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DISCovery with Karen Bliss - Broken Social Scene

Welcome to DISCovery, a new series pitched to Vinyl Pursuit by music journalist Karen Bliss. The Toronto-based writer, who has interviewed everyone from Kurt Cobain to Shania Twain, Metallica to Eminem, plans to interviews various musicians about their relationship with vinyl, whether it’s their own or if they themselves are collectors. She might even throw in some other collectors, such as members of the music industry and private collectors. We’ll see how it goes. 

Q&A with Brendan Canning: Broken Social Scene Co-Founder, Solo Artist and DJ

Photo credit: Simon Head

By Karen Bliss, September 28, 2022

Brendan Canning is co-founder of indie rock collective Broken Social Scene, an international touring act which has released five studio albums since 1999. He started his music career in a Toronto band called hHead and was a part of By Divine Right, Valley of the Giants, and Cookie Duster, among others. Along the way, the singer, bassist and guitarist has also dropped several solo albums, 2008’s Something For All Of Us, 2013’s You Gots 2 Chill, and 2016’s Home Wrecking Years. But Vinyl Pursuit was interested in speaking with Canning because on the side he is a professional DJ with a sizeable record collection.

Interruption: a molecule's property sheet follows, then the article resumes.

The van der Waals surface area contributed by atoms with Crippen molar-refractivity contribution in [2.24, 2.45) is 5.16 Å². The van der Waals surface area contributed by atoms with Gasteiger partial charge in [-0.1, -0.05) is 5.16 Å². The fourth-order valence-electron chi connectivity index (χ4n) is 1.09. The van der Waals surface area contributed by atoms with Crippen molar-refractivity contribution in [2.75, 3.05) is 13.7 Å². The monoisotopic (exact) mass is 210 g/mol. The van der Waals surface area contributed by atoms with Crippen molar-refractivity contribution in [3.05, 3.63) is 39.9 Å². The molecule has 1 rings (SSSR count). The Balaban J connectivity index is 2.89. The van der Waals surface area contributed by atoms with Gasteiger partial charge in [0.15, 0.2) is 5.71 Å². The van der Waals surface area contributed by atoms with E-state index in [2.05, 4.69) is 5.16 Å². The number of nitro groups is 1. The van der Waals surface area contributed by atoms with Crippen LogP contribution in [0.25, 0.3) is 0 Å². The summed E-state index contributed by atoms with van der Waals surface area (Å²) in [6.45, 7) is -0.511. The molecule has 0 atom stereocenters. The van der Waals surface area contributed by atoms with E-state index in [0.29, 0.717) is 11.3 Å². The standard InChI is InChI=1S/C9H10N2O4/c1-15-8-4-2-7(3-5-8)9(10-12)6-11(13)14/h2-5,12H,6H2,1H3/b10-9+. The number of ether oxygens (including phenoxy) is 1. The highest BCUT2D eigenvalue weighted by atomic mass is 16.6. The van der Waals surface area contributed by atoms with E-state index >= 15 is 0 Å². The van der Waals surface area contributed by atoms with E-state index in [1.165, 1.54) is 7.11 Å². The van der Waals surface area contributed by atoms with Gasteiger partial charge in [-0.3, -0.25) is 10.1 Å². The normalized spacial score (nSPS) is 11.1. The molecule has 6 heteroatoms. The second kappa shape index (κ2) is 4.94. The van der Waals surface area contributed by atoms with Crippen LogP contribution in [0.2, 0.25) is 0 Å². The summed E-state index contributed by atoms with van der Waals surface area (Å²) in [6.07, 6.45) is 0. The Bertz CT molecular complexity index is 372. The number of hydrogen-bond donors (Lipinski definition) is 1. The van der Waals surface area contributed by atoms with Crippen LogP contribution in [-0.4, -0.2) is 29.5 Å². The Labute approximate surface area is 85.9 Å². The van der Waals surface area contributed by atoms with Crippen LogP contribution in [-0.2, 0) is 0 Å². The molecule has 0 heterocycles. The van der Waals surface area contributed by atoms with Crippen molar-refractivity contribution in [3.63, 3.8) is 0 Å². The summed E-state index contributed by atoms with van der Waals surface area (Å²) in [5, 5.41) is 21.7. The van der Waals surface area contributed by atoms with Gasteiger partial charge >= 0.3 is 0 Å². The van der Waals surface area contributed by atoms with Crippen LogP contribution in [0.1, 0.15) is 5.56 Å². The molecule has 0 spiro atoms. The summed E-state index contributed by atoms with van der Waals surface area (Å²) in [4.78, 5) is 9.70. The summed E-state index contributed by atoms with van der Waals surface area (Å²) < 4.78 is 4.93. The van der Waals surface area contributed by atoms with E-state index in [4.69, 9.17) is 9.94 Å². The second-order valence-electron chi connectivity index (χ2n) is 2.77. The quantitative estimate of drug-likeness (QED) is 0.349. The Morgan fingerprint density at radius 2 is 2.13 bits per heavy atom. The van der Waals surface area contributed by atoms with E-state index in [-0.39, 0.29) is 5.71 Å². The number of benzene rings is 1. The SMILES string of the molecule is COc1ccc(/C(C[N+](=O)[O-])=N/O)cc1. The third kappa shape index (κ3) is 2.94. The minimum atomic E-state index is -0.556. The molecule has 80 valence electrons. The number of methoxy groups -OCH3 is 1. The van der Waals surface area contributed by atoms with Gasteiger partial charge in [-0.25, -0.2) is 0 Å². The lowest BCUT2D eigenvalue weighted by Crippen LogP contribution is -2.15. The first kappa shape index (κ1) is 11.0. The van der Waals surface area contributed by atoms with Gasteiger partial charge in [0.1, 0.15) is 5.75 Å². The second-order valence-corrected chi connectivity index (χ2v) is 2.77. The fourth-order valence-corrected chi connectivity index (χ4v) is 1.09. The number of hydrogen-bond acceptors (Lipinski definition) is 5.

Canning is the first interview for Karen Bliss’ new DISCovery series for Vinyl Pursuit.

How integral is vinyl to your career?
I wouldn’t say it’s integral. Because of the era that I grew up purchasing music, that was the format. I never really bought that many cassettes only to make mix tapes. In a way when you go into somewhere to find records, it's like going clothes shopping, ‘Oh, I'm just gonna browse.’ I don't go in like when I was a kid. ‘I'm going to get Slayer’s Raining Blood; I'm going to get Public Enemy’s It Takes A Nation of Millions To Hold Us Back. I'm going to get the new Poison album or I’m going to get the new Company B single. So, I guess, it's only integral because it has continued to provide me a musical community that's not the indie rockers.

 How big is your collection?